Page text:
Retaining Clients is Job One Here
Dear Ken Keller,
While I have always spent a lot of effort and been focused on finding new clients, for the first time I am highly focused on retaining clients.
I’ve got two issues with this. The first is that the efforts so far have been okay, not great. The second is getting the rest of my team to have somewhere near my level interest in this. What suggestions do you have? —Georgia S.
Your renewed emphasis on client retention is a smart one because it takes about 8 times the effort and cost to land a new client compared to retaining a current one.
What you really should be thinking about is not just to create strategies to “hold” – you also need to develop strategies to “build.”
To build is not just to increase revenue or the variety of what is sold, but also to improve the depth and breadth of the client relationship.
Whether B2B or B2C, organizations that are successful in retention and growth understand the nature of what their clients really want:
• They want to be recognized
• They want to be heard
• They want to be understood
• They want to be appreciated
• They want you to be genuine
• They want you to be a partner in their success
Some might argue that in today’s world, there is no such thing as real relationships, everything is a transaction.
Others would argue that no one buys based on a relationship; only price matters, or only convenience matters; or maybe only fast delivery matters.
Set aside those concerns and focus on what you can control.
The key to development of your tactics and programs is to use this list of wants to cement the personal and business relationships your company needs.
This is not just something you can do alone, or a list of tasks for your salespeople to do. This effort needs to be companywide.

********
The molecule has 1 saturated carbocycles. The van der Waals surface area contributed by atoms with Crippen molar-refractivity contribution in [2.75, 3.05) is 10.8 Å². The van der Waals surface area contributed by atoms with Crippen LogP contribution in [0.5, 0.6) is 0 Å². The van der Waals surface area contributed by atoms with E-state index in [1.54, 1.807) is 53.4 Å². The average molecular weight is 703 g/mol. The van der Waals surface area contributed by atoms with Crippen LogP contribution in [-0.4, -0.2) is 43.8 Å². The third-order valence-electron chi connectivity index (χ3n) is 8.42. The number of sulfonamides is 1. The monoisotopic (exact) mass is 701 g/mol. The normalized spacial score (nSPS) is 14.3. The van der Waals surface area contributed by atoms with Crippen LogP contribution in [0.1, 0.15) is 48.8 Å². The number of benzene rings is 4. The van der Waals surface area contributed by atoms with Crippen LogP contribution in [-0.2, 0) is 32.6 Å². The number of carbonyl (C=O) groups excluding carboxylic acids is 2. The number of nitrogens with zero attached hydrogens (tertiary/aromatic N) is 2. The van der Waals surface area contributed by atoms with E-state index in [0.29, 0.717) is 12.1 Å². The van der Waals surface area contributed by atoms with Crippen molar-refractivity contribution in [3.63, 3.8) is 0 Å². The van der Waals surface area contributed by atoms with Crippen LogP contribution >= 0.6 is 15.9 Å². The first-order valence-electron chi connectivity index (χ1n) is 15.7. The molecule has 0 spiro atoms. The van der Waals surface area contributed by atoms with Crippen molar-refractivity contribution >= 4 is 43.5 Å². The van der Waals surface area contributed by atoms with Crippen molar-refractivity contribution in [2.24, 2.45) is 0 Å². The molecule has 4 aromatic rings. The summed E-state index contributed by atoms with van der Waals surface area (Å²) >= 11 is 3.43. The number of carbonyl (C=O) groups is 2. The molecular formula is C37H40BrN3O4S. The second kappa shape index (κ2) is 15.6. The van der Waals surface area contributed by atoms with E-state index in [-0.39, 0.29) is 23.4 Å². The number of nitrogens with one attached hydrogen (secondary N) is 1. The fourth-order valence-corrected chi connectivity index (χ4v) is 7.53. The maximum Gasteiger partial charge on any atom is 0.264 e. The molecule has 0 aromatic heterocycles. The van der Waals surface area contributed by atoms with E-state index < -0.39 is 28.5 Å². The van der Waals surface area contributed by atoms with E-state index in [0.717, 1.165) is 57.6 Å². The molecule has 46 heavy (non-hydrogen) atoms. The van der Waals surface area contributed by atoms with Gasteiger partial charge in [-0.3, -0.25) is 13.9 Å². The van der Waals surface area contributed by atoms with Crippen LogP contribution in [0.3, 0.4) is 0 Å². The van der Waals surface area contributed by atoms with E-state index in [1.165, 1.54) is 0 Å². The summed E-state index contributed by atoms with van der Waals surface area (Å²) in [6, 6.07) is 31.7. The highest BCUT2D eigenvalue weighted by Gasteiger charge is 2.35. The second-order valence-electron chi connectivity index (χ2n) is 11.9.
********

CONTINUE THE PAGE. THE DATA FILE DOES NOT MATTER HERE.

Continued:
While retention is your goal, you will need to gain buy-in at all levels of your company. And, be thinking about what your employees will gain when the team achieves the results that you seek.
Through the years I have discovered that many employees in a company are far closer to the clients than the owner. The employees know more about the relationship and what can be done to improve things but they are seldom asked for input.
Be different, be bold, show appreciation and recognize what your employees know by asking them for their input before you spend any money or create any grandiose plans. It will be time well spent.
Dear Ken Keller,
I’ve got a long-time client that has starting paying their invoices late. This has never happened before and I’m concerned. Through the years we have become friends and this issue could create some awkwardness between us. I’d like to nip this in the bud; what would you do? —Vince W.
I’d reach out and set up a time to meet for breakfast, lunch, dinner, coffee, whatever.
Bring up the issue and ask how you can help your friend address his issue. I think he will be grateful you reached out and will appreciate your willingness to help him work through it.